Referring to FIG. 1, to operate the test system 10 in the uni-ring mode, the bits c1 and c2 of the control dignal FC are set by the controller 22 at a logical low and logical high level, respectively. With the bits c1 and c2 at these logic levels, the multiplexer 34 passes the test data received at the TDIi-1 input of the test system 10 from the upstream test system to the controller 22 while the mulitplexer 38 passes the TDo signal from the controller to the TDOi output. At the same time, the multiplexers 26 and 30 each pass the TMS signal produced by the controller 22 to the TMSi and the TMSi+1 outputs, respectively, while the multiplexer 32 passes the shifted-out vector TDi from the chain of circuits 12 to the TDOi+1 output of the test system 10.

Referring to FIG. 5, when the test system 10 operates in the uni-ring transceiver mode, the controller 22 does not capture the TDi vector received from the boundary scan chain of circuits 12, but instead, captures the test vector received at the TDi-1 input of the test system 10. The test vector TDi shifted out of the chain of circuits 12 is transmitted not to the controller 22 of the test system 10, but to the test system downstream therefrom. Thus, in uni-ring transceiver mode, each test system 10 serves to pass the TDi vector shifted out of the boundary scan chain of integrated circuits 12 associated with the upstream test system to its boundary scan integrated circuit chain. Referring to FIG. 9, when one of the test systems 10 operates in the uni-ring transceiver mode while the others operate in the "controller bypass" mode described below, the boundary scan chain of integrated circuits 12 associated with each test system 10 can be effectively daisy chained with those of the other test systems to allow the interconnections between the chain of circuits to be boundary scan tested.

Referring now to FIG. 6, the test system 10 is shown operating in its "uni-ring controller bypass" mode. In this mode, the TMS signal received at the TMSi-1 of the test system 10 from the upstream test system is transmitted through the network 24 to the TMSi and TMSi+1 outputs for receipt by the chain of circuits 12 and by the downstream test system, respectively. The test vector received at the TDi-1 input of the test system 10 from the upstream test system is carried by the network 24 to the TDOi output for transmission to the boundary scan chain of integrated circuits 12. The test vector TDi, shifted out of the boundary scan chain of integrated circuits 12 and supplied to the TDIi, input of the test system 10, is transmitted by the network 24 to the TDOi+1 output of the test system.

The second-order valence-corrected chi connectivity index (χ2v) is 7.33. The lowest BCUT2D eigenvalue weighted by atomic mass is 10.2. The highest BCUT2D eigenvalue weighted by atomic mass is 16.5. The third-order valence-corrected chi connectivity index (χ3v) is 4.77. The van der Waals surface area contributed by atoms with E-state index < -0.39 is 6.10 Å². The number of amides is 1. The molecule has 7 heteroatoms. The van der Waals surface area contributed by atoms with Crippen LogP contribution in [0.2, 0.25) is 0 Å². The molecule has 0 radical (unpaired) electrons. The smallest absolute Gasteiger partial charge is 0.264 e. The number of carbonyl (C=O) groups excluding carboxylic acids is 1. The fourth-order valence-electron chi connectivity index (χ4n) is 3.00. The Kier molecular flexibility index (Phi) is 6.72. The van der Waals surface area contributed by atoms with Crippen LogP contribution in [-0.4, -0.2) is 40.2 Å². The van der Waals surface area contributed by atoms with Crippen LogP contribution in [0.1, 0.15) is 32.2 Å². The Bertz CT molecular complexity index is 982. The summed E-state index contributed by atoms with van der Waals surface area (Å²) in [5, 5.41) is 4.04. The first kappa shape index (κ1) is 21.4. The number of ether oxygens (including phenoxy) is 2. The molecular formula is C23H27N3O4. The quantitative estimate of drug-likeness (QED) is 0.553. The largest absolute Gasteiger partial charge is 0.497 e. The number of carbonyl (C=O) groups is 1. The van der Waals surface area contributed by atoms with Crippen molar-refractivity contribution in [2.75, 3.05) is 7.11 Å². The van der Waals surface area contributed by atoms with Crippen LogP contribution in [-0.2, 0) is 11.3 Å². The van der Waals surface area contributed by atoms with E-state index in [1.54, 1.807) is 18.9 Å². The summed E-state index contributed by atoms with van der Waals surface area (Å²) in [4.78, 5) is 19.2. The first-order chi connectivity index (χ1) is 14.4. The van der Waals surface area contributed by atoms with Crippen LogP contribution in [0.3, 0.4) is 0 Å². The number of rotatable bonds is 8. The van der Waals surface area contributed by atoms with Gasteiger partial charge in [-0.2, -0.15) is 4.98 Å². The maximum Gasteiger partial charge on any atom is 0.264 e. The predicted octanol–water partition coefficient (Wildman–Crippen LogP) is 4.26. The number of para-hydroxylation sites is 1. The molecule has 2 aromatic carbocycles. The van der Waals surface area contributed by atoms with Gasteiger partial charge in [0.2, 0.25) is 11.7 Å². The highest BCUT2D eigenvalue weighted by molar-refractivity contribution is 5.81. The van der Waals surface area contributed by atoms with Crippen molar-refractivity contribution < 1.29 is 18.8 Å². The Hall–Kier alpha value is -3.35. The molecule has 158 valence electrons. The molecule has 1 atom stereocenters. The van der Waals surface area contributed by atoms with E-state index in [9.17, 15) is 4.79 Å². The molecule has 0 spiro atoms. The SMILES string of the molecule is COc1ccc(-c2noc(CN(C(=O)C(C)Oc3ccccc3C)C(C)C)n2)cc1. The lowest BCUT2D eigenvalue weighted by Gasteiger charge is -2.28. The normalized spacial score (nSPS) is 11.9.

Referring to FIG. 1, to achieve operation of the test system 10 in the uni-ring bypass mode, the bits c1 and c2 of the control signal FC are both set by the controller 22 at a logical high level. With the bits c1 and c2 set at this level, the multiplexers 26 and 30 each pass the test mode select signal at the TMS1-1 input to the TMSi and TMSi+1 outputs, resepectively. The multiplexers 28 and 32 each pass the test vector at the TDOi-1 and at the TDIi inputs to the TDOi and TDOi+1 outputs, respectively. As can be appreciated, during operation in the uni-ring controller bypass mode, the test system 10 operates in the same scan path with at least its upstream and downstream neighbors as seen in FIG. 9. However, the controller 22 remains bypassed. For this reason, this mode has been named as the uni-ring controller bypass mode.